By a GenomeWeb staff reporter

NEW YORK (GenomeWeb News) – The contest to sequence 100 complete human genomes of people who are over 100 years old in one month for $1,000 or less per genome has started its recruitment process and has pulled in new several new partners to help it develop its sampling, protocols, informatics, and other scientific needs.

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In PNAS this week: rare variants linked to bleeding disorder, comparison of whole-exome and whole-genome sequencing, and more.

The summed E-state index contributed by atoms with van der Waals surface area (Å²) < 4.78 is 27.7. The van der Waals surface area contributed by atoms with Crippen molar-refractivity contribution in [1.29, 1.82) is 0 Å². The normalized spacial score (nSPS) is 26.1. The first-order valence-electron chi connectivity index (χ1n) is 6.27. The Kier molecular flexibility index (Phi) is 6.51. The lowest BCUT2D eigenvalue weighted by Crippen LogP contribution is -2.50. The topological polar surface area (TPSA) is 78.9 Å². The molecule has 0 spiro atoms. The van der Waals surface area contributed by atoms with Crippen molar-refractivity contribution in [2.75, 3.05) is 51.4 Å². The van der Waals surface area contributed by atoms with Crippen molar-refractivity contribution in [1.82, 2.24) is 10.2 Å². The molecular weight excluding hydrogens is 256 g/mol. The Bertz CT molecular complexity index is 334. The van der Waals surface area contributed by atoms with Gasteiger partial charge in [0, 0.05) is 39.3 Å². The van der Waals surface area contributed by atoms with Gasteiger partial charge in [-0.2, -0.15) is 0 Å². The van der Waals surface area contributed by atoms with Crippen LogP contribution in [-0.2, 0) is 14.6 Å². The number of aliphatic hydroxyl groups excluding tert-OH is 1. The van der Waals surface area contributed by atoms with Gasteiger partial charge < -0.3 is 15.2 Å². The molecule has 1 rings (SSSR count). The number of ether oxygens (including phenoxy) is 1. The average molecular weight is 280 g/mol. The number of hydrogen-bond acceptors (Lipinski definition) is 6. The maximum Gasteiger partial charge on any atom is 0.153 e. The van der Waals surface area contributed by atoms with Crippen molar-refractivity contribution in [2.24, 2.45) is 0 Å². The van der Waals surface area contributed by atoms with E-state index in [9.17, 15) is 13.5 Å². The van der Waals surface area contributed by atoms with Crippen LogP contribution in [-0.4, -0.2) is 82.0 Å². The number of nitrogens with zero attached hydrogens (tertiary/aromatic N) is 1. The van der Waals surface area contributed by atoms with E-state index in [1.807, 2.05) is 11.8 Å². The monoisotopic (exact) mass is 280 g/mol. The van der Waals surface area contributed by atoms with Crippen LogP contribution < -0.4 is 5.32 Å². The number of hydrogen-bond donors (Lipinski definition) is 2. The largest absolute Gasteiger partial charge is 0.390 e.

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The National Cancer Institute's Harold Varmus discusses the state of cancer research with the New York Times.

Apr
15
Sponsored by
WaferGen

This live online seminar will highlight recent trends in applying next-generation sequencing in the clinical setting, with a particular focus on oncology and rare disease.